Genetic Instability Markers in Cancer
High frequency of mutations seems to determine a higher occurrence of neoepitope formation and, thus, tumor immunogenicity. A somatic hypermutated status could thus act as a predictive biomarker of responsiveness to immunotherapy with recent immune checkpoint inhibitors. Among several factors involved in determining the hypermutated status, such as inactivating mutations in the DNA polymerases as well as exposure to external (cigarette smoke, UV radiation, chemicals) and endogenous (reactive oxygen species) mutagens, a defective DNA mismatch repair system may give rise to genetic instability and, particularly, to microsatellite instability (MSI). The occurrence of MSI has been associated with increased load of mutations and expression of abundant peptides that serve as neoantigens to elicit an immune response within a context of a favorable tumor microenvironment. Here we describe methodological strategies to investigate for the presence of the MSI phenotype in cancer samples, through a combination of molecular approaches performed on paraffin-embedded tissues.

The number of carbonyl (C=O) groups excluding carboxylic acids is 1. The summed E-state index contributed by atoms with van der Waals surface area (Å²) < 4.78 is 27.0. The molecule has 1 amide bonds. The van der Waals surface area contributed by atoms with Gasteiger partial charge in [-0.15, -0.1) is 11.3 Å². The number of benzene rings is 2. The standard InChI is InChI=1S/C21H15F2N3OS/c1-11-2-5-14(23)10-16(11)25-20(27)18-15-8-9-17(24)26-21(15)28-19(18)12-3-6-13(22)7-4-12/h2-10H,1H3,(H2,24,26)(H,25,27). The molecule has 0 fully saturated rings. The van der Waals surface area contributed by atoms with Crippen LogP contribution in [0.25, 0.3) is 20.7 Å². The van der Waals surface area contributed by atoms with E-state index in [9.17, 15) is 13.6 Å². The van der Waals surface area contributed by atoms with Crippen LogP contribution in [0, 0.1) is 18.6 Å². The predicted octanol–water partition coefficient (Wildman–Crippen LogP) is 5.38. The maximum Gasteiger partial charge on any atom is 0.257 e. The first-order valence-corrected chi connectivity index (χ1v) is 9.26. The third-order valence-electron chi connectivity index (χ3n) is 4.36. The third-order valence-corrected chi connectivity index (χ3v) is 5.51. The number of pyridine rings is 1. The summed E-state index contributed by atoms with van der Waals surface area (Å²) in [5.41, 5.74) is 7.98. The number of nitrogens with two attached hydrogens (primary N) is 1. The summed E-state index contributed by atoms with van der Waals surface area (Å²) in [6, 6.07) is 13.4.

Key wordsMicrosatellite instability Defective mismatch repair Response to immunotherapy
This work was partially supported by Associazione Italiana per la Ricerca sul Cancro (AIRC) “Programma di ricerca 5 per Mille 2018—Id.21073.”
Conflict of Interest: The authors have no conflict of interest to declare.
Author Contributions: GiP: Conception and design, acquisition of protocol data, drafting the manuscript. MiC, AM, GrP, MCS: Analysis and interpretation of molecular protocols, revising the manuscript. VD, AC: Analysis and interpretation of pathology aspects, revising the manuscript. MaC: Conception and design, contributed unpublished essential data or protocols, revising the manuscript.